Feature: Defying odds, Pakistan’s blind cricket team continues to dazzle

Published: March 4, 2014
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Pakistan blind cricket team has outwitted the best in the business with their unflinching commitment, aims and determination. PHOTO: HAMMAD AHMED KHAN

Pakistan blind cricket team has outwitted the best in the business with their unflinching commitment, aims and determination. PHOTO: HAMMAD AHMED KHAN

KARACHI: 

“I love cricket and not being able to see does not stop me from playing it,” said Muhammad Tofeeq, who is a member of the Pakistan blind cricket team, and fits in the B1 category. Tofeeq is visually impaired since birth, and although an all-rounder, he prefers bowling during matches.

“I do not face any difficulties while playing,” said the zealous 26-year-old cricketer who is not letting his visual disadvantage get in the way of his passion.

He was talking to The Express Tribune during one of the three recent one-day matches played in Karachi between the blind cricket teams of Pakistan and India. Pakistan won the series 2-1. A blind team consists of 11 players, and is divided into B1, B2 and B3 categories which indicate totally blind, partially blind (visibility up to three to four meters) and partially sighted players (visibility up to seven to eight meters), respectively.

According to the coach, Abdul Razzaq, 40% of the match should be played by the players in B1 category. “There are four players in the B1 category, three players in B2 and four players in B3.” The score made by the B1 players is counted as a double. For example, one run is counted as two runs.

Razzaq has been a part of the cricket team for 12 years during which he also served as captain. He retired last year before becoming the coach.

“Coaching is tough, especially while developing a connection between the B1 players and the ball,” said Razzaq.

“The ball used by the blind cricket team is filled with ball bearings which produce sounds when the ball is thrown. This way, the players can trace the direction towards which the ball is headed.”

The coach feels that developing strategies is another tough part of the job. “I watched the Twenty20 in December; I observed what we lacked and the strengths of the opponents.

“Till now, our team has won 10 out of 12 international series.” added the coach.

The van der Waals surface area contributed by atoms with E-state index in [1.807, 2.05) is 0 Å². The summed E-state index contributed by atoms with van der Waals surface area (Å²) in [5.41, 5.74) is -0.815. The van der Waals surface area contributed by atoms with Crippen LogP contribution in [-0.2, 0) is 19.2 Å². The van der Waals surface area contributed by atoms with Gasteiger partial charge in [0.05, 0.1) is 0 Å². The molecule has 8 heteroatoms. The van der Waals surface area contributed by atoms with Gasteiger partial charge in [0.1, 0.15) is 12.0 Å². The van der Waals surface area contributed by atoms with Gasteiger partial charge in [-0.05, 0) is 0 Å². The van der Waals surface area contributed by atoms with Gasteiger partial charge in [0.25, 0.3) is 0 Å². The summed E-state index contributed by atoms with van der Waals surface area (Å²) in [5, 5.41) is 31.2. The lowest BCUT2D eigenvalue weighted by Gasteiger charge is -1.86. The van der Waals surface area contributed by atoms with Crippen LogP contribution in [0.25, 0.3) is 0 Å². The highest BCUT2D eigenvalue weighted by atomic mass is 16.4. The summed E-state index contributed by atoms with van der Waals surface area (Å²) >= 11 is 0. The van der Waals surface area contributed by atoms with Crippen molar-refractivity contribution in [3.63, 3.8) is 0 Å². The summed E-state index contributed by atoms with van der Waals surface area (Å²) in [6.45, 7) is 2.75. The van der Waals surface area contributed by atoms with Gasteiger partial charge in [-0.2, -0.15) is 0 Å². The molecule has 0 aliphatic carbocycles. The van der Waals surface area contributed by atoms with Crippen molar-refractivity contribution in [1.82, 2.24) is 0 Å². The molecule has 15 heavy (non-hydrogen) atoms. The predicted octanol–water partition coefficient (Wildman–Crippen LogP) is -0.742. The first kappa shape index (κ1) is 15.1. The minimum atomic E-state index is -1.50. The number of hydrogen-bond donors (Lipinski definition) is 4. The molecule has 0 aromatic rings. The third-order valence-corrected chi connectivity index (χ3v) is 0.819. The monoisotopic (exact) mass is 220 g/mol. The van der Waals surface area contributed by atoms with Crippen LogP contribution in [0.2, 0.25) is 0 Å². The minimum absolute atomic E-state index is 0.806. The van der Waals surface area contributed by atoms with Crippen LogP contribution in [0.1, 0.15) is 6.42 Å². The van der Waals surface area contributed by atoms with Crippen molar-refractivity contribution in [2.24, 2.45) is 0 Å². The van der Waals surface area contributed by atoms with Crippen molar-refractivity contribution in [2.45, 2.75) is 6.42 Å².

The blind cricket team of Pakistan was established in 1998. “I was 14 years old when I got selected for the national blind cricket team,” said Anees Javed, a 20 year old from Islamabad. The youngster is the vice-captain and opening batsman for the Islamabad Cricket Club for the Blind, he concedes that “Fielding is tough.”

Masood Jan, from the B3 category is a physical trainer in the team. As part of the team since its establishment, Jan shared contentedly that he played the first ball, scored the first fifty, the first century and the first double century.

“I hold a place in the Guinness World Records, 2000-2001 edition,” said Jan. He holds a record of making 262 runs with 40 boundaries in a match against South Africa [played in India], in 1998. “Nobody has broken this record to-date.”

Jan retired in 2013, after which he started serving as the trainer. When asked about government support for the team, Jan was of the view that the team received money from the government in Pervez Musharraf’s era only.

Hurdles for the team

According to the chairman of the Pakistan Blind Cricket Council (PBCC), Syed Sultan Shah, the biggest problem for the squad is the lack of facilities.

“The government of Punjab gifted us land after the second World Cup in 2002,” he lamented. “However, they did not build a stadium there.”

Sultan also demanded due recognition for his side.

“The team should be considered as much a part of Pakistan as those citizens who have no disabilities.”

Published in The Express Tribune, March 4th, 2014.

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